The modification in the design of tutus made ballerinas to showcase their movements freely and gracefully on stage. It became even shorter when the art form entered 20th century (Classical Tutu, which we see today). To frame dancer’s movement and physicality, stiffer and lighter materials to make tutus for instance, Pancake and Powder-puff tutus.
“In the torso of the costume, you can include modern or stretch fabrics, but the silhouette has been set, is appreciated, and serves dance wonderfully.”WILLA KIM
There was one ballerina that really transformed the dance, a Swedish born Italian ballerina called Marie Taglioni. She wore a classical bell shaped Romantic tutu and soft satin slippers. During her performance at Paris Opera, she literally rose up onto pointe (tip of the toes) without any support. The audience were just in shock. They didn’t believe and thought it was a magic. Then onwards, the art transformed. More and more pointed shoes were designed so that they could support themselves. It also helped them Bourré across the stage and do Fouettés on point.
Pirouettes is the most difficult move which requires lots of practise and balance.
Some of the most famous of all time are Swan Lake, The Nutcracker, Don Quixote, The Sleeping Beauty, Cindrella, Romeo and Juliet, La Bayadère, Giselle. Marius Petipa is the most noted choreographer in the ballet history. The influential master has created most of the above mentioned classic examples.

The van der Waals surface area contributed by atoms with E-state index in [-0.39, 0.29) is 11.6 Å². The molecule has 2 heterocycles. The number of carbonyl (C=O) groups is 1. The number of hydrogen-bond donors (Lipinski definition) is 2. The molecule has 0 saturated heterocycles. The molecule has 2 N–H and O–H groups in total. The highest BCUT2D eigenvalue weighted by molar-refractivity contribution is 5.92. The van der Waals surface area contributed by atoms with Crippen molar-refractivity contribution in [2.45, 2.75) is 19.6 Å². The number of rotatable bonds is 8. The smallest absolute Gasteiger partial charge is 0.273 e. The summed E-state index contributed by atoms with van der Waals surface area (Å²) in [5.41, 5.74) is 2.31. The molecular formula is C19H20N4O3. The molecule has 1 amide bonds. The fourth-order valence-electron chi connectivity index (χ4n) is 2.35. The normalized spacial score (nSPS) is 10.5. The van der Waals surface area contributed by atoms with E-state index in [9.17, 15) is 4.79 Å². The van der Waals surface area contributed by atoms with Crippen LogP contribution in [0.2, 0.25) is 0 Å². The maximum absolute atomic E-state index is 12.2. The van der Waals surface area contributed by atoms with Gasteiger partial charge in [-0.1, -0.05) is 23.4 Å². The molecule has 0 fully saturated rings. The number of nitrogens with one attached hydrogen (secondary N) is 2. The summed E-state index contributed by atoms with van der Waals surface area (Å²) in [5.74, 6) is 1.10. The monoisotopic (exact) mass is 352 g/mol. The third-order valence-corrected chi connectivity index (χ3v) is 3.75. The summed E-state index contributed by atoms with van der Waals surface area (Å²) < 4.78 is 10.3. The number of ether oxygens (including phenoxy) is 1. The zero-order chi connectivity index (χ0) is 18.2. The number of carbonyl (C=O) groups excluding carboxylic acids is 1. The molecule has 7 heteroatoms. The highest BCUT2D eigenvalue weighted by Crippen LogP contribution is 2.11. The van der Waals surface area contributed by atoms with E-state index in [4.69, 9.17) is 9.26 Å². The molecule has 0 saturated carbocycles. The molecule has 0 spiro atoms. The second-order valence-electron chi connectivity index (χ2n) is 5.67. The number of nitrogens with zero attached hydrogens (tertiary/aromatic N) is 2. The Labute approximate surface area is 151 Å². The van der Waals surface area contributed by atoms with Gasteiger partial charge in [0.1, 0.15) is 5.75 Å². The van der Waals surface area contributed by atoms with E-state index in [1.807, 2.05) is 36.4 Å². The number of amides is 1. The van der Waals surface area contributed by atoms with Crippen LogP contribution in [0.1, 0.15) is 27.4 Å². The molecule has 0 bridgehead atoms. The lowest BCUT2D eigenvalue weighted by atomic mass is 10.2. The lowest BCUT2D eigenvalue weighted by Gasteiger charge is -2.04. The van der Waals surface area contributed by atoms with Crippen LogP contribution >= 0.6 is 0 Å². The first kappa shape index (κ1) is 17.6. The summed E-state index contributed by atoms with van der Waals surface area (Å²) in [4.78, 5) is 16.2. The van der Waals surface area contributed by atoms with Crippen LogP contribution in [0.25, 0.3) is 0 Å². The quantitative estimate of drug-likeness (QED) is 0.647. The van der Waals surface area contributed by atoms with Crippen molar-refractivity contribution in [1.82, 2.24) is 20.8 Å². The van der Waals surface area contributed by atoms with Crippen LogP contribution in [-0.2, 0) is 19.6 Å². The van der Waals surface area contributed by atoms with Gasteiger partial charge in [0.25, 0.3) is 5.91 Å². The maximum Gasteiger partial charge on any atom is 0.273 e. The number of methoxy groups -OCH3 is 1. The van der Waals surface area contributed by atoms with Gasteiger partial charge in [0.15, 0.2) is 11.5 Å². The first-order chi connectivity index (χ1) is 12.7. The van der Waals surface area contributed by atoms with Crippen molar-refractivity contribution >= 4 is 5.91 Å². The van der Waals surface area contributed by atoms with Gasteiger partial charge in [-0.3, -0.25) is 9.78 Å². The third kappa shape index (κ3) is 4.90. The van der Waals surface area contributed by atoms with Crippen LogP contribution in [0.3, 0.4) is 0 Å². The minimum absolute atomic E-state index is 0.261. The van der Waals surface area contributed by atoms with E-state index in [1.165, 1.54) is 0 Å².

Ballet in Netherlands
Originally, known as the Dutch National Ballet Academy of the Netherlands in 1968, it was renamed the National Ballet Academy in 1988. It was previously run by Nel Roos. It is the only ballet school in the Netherlands affiliated to the internationally acclaimed Dutch National Ballet and its Junior Company. The academy is first school classical ballet school of the Netherlands and offers many preliminary and art courses. At the end of the year, the NBA students performs at National Opera & Ballet.
Dutch National Opera & Ballet is the leading and prestigious institute for opera and ballet which ranks among the top five in the world in its domain. It provides and presents innovative top quality productions in opera and ballet both nationally and internationally.
Amused by the startling history, city of Utrecht has ample of dance classes which can suffice your learning desires. Ballet School Utrecht, Ballet – Toucheé Dance Company and Dedine Ballet & Movement Arts are some of the dance academies.